You can contribute up to $4,000 to an IRA for the 2006 tax year ($5,000 if you’re age 50 or over). Depending on your situation, you may be able to deduct all or part of the contribution or contribute funds on a nondeductible basis.
But it might not be so easy coming up with the cash.
Strategy: File your return early and use your tax refund for the contribution. It’s perfectly OK with the IRS, as long as you make the contribution by the April 15 deadline.
In fact, a little-noticed provision in the new Pension Protection Act of 2006 makes it easier than ever to use this timing technique. The new law instructs the IRS to provide a means for depositing tax refunds directly into IRAs.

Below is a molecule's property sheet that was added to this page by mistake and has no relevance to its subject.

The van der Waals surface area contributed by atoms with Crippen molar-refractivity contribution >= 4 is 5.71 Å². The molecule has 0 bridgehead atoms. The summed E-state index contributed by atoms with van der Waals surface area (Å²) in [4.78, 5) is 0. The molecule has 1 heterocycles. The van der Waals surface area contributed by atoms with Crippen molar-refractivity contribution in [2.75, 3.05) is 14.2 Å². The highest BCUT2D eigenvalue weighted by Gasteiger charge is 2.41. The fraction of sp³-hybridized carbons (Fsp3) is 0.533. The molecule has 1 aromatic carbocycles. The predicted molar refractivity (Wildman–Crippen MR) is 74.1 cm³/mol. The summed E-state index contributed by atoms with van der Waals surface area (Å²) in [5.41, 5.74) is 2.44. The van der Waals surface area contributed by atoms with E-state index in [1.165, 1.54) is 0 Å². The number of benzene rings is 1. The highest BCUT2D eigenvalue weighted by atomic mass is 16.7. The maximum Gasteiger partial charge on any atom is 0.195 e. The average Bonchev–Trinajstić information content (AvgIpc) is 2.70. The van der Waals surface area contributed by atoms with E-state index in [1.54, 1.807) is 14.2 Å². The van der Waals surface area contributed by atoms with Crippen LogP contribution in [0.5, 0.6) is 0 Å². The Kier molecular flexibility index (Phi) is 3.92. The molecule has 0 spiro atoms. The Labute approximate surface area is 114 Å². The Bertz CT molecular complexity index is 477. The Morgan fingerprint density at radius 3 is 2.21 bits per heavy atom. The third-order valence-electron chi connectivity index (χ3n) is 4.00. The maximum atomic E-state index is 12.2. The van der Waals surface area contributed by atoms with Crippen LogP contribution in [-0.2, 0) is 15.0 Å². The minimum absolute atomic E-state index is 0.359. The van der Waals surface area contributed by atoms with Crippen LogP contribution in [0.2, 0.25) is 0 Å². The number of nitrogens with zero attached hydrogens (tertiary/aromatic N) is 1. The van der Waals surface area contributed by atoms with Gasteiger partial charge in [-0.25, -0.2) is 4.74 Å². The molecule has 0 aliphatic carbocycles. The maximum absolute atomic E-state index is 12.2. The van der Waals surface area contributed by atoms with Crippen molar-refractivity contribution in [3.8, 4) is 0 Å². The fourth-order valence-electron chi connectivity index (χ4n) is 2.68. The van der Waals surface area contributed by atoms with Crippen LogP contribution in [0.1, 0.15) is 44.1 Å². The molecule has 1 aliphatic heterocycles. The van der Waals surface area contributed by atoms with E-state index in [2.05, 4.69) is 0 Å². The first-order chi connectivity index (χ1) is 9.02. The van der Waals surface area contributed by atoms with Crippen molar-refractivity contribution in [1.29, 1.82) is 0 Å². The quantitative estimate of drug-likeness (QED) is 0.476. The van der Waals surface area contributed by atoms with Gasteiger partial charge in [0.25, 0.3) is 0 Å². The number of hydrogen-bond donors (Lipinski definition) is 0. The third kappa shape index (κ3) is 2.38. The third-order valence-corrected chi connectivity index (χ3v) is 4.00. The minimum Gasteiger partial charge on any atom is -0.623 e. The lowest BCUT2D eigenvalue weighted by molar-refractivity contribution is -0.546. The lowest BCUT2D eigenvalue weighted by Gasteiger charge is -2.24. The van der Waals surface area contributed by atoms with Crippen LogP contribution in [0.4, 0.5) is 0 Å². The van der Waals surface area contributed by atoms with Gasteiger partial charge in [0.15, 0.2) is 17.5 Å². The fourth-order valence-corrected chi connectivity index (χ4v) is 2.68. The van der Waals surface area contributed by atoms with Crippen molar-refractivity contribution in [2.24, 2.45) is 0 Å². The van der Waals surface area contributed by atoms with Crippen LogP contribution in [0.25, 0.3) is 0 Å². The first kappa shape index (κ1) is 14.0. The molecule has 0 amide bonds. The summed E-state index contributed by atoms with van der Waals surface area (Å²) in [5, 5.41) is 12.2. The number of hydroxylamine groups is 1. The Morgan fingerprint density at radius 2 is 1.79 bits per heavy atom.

As a result, the IRS has devised Form 8888 (Direct Deposit of Refund). This new form, which is first available for 2006 returns, enables you to divide your refund among up to three accounts, including:
- Health Savings Account.
- Archer Medical Savings Account.
- Coverdell Education Savings Account.
Note: The split-refund option is available whether you file your return electronically or on paper.
Simply attach Form 8888 to your return, and indicate the amount you’re allocating to your IRA.
Form 8888 instructions explain all the requirements for depositing part of your tax refund into an IRA, but here are the basic steps:
- Establish the IRA at a financial institution.
- Notify the account’s trustee of the tax year for which you’re making the IRA deposit.
- Verify that you made the direct deposit by the due date of the return. If the deposit isn’t made to your account by April 16, it won’t qualify as an IRA contribution for the 2006 tax year.
Tip: The early bird gets the worm. Don’t wait until the filing deadline is closing in.
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